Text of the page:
I have been involved in asset building and tax assistance (VITA or the volunteer Income Tax Assistance program) for almost three decades and I have involved my students at Chaminade in these endeavors for the past 20 years now. The tax outreach by the students at Chaminade have resulted in over $4 million being returned to the working poor and homeless in Hawaii over the life of our outreach activities. So as to assessment or proof of learning and success I firmly believe that this speaks for itself. I will amplify on this statement as we continue to explore the area of civic engagement through the various learning outcomes that form the last section of the background reading.
The conclusion of the homework assignment is as follows: “This paper reflects the current understanding of the meaning of civic engagement in the Catholic and Marianist traditions of education on the three campuses of our Marianist universities. As such it provides a foundation for the next phase of this project: the development of the means to assess civic engagement on those campuses.”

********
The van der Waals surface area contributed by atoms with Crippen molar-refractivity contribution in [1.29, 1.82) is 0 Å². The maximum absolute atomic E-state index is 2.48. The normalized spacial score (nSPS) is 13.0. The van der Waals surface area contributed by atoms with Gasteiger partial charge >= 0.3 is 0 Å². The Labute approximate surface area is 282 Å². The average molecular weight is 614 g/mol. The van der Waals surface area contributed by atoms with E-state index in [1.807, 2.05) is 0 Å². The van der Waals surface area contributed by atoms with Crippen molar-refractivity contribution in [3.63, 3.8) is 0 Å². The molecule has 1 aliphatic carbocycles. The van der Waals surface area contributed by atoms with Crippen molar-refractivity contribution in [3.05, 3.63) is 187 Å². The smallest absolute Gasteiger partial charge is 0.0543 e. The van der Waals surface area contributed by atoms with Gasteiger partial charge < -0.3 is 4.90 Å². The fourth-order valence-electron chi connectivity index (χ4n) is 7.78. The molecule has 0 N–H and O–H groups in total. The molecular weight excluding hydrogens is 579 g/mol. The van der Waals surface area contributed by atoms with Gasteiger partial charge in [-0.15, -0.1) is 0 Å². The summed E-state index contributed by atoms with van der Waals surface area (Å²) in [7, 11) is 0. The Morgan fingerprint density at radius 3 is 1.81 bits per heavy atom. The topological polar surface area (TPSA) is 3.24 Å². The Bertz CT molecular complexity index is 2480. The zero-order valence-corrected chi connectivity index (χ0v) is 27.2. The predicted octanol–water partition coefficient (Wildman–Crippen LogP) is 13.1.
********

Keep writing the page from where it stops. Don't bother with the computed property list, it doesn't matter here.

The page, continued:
This blog so far has addressed my civic engagement more than that of my students. And thus to end this segment of my blog I offer the following op-ed and a YouTube video link on the Earned Income Tax Credit and helping people with their back taxes. The op-ed is hopefully the first of a bunch that I will offer to my newly formed hometown paper, the Honolulu Star Advertiser. This piece was originally published in the Star Advertiser on January 27, 2011. The YouTube video is a segment from a local morning news broadcast that I get to be interviewed on a fairly regular basis on tax issues.
Earned income credit is bright star of tax policy
By Wayne M. Tanna
POSTED: 01:30 a.m. HST, Jan 27, 2011
The television show “Lost” spent nearly $400 million during its six seasons of filming in Hawaii, according to the state in a June 17, 2010, Star-Advertiser report.